The local currency had largely been stable since November 2008 when the country was forced to turn to the International Monetary Fund (IMF) for a $7.6 billion loan to avoid default on foreign payments. The loan amount was later augmented to $11.3 billion in July last year.
The rupee has lost around 35 per cent against the dollar since February 2008, when the Pakistan Peoples Party-led coalition government came to power. The frequent depreciation of the exchange rate in two years added Rs1125 billion to public debt, significantly increasing the rupee cost of foreign debt servicing. The total foreign and domestic public debt is at 58.1 per cent of the GDP, according to Debt Policy Statement 2009-2010. Under former government of Prime Minister Shaukat Aziz, the foreign exchange rates witnessed stability and the rupee did not lose its value against the US dollar and remained at Rs61 to a dollar, which is presently valued at more than Rs85 to a dollar in the inter-bank market.
The high foreign exchange reserves could not help stabilise the exchange rate and strengthen the local currency. The country will have to pay back the loans by next couple of years, especially the emergency loans of $11.3 billion from IMF.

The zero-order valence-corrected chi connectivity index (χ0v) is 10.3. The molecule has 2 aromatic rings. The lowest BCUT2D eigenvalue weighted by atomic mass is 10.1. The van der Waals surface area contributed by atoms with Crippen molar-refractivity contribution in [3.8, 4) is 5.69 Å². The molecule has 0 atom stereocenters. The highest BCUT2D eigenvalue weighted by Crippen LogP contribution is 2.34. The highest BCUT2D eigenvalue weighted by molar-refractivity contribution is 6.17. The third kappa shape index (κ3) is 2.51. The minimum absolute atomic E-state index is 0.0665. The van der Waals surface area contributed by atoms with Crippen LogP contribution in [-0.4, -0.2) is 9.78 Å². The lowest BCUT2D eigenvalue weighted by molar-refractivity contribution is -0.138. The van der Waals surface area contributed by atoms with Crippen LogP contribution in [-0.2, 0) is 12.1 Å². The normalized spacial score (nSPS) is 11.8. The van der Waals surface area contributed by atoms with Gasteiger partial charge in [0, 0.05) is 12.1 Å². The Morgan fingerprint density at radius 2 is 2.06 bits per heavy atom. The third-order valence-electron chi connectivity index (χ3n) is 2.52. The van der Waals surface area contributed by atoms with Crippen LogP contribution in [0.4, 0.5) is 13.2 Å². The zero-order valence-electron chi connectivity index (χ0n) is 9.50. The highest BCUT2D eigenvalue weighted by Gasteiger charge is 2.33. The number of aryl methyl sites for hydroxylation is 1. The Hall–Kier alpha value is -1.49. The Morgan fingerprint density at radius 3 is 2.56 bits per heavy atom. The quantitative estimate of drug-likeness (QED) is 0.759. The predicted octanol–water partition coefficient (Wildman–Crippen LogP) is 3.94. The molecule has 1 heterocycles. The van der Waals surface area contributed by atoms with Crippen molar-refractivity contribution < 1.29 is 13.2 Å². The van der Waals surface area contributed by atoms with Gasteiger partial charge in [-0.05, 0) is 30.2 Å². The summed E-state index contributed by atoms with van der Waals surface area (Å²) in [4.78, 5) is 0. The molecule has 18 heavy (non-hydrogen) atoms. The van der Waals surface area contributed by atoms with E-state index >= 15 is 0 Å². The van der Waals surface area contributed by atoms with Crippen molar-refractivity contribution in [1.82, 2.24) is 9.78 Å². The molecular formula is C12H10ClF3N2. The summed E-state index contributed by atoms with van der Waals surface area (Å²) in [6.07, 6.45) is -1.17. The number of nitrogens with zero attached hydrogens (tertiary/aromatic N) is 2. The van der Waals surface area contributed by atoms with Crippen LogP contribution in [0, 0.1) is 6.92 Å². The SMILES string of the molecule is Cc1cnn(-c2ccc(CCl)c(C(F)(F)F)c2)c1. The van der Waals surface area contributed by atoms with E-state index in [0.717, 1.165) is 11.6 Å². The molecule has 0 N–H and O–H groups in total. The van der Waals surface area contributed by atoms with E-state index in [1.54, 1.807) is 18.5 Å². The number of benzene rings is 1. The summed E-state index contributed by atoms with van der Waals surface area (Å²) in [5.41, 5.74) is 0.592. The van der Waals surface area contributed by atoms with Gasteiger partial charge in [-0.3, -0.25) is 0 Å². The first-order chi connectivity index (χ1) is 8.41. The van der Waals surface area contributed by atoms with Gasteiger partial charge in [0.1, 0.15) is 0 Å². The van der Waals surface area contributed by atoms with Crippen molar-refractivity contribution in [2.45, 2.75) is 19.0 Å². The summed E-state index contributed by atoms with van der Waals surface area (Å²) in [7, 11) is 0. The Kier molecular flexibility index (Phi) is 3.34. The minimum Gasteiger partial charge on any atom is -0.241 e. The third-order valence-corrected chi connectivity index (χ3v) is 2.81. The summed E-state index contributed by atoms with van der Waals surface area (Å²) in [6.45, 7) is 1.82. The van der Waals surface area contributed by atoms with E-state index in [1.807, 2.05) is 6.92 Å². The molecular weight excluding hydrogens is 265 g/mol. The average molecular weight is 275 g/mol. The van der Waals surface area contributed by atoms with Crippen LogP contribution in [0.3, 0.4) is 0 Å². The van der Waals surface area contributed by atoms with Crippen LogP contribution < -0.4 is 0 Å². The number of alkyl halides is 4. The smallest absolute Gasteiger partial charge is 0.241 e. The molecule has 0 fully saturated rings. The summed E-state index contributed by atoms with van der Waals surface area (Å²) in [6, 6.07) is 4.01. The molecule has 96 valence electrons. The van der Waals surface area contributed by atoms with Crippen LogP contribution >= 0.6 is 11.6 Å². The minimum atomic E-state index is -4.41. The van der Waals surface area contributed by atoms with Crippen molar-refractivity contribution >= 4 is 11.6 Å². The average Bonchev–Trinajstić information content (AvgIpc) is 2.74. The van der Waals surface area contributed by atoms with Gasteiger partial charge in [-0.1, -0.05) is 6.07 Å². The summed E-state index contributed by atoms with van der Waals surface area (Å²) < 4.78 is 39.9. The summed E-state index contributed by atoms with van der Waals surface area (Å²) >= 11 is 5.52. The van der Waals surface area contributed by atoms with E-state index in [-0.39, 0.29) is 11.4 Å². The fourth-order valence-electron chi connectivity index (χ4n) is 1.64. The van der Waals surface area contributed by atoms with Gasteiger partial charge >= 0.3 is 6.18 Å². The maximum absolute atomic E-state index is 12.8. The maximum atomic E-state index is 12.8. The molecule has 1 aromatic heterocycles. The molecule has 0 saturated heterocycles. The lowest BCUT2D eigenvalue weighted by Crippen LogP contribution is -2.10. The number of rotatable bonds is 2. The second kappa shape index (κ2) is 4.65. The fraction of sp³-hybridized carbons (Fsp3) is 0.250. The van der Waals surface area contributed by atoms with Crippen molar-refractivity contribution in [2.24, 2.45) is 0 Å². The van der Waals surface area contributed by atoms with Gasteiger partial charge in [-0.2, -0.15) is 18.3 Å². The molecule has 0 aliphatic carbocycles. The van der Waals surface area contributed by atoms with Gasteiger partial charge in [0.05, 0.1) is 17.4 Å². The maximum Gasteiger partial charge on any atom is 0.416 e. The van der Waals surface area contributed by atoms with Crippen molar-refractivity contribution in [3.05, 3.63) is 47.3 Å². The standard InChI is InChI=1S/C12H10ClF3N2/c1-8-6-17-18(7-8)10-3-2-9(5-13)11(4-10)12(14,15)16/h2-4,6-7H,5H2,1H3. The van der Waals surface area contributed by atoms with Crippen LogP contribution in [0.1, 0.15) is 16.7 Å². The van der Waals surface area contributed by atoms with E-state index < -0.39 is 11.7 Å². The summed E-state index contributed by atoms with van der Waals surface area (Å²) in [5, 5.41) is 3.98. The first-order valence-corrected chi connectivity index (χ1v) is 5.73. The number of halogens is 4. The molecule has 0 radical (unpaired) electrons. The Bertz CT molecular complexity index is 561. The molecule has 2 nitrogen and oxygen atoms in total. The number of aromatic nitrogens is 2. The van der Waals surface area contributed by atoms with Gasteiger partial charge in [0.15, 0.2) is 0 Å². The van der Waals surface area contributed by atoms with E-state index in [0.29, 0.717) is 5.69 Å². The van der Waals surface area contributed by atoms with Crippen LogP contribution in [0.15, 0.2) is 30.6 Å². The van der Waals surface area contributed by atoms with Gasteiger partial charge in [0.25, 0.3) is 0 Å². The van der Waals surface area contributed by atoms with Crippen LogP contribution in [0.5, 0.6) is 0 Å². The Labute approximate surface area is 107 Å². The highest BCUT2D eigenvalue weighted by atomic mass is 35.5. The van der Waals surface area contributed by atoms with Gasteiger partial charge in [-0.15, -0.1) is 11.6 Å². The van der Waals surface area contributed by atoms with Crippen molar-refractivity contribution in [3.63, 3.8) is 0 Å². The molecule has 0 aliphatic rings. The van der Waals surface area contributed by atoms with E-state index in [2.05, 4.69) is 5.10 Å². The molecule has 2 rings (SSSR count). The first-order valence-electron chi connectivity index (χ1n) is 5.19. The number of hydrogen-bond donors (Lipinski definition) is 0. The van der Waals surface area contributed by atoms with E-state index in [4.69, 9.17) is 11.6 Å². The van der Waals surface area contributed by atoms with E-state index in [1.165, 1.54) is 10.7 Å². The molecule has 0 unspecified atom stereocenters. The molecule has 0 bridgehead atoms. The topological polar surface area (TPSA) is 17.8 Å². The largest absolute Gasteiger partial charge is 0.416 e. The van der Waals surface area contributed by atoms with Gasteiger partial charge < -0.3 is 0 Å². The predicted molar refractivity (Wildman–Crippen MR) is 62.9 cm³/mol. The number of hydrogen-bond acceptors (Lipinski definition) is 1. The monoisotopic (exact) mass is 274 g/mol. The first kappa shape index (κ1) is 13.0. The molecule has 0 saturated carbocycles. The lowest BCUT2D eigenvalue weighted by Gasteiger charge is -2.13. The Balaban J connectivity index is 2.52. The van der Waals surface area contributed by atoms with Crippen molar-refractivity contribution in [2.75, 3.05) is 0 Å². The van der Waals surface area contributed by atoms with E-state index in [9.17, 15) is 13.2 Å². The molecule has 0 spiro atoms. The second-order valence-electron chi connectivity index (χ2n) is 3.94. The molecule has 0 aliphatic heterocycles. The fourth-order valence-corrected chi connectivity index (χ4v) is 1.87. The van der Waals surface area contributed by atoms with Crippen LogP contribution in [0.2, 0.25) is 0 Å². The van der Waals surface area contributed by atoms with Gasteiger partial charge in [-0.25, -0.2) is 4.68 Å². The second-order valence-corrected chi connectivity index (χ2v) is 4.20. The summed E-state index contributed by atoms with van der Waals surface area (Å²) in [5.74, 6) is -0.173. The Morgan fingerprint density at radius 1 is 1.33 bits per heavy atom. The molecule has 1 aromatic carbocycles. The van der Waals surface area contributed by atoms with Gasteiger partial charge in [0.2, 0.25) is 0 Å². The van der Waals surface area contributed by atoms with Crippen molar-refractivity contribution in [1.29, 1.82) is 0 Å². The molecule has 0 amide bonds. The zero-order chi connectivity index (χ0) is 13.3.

The consistent depreciation of the local currency against greenback is also contributing factor to inflationary pressures. Rupee's devaluation is fuelling inflation and eroding the purchasing power of the people belonging to the middle class. Soaring prices of essential commodities including foodstuff have made the lives of the poor and the lower middle class increasingly difficult, as they are struggling to meet the minimum standards of living.
Rupee devaluation has raised the cost of doing business due to industries' heavy reliance on imported raw material, according to the local experts. The falling rupee has also failed to increase the country's exports, which have been stagnant for the last two years.
The country's exports constitute about 34 per cent imported material. Local currency dealers contend that the country's imports were almost the same in the fiscal year 2009-10, which ended on June 30, as these were during the previous year, but exports increased by six to eight per cent, reflecting the pressure on dollar demand. The importers have purchased the dollar heavily because of the rising imports which revived economic activities during the second half of the fiscal year 2009-10 because of higher lending by banks to the private sector and the government's decision to revise the economic growth rate from 3.3 to 4.1 per cent.
The growth of per capita income also depends upon stability of the exchange rate. The country' per capita income, calculated on the basis of an exchange rate of Rs61.30 to a US dollar, increased from $926 to $1,085 in the fiscal year 2007-08. The currency's strength against the US dollar was instrumental to push up the per capita income in the year 2007-08. With a population growth at 1.9 per cent per annum, the country's real GDP growth of less than two per cent indicated a negative growth in per capita income in the last fiscal year 2008-09. The rupee dropped from Rs60 a dollar to Rs80 just in a few months in 2008-09.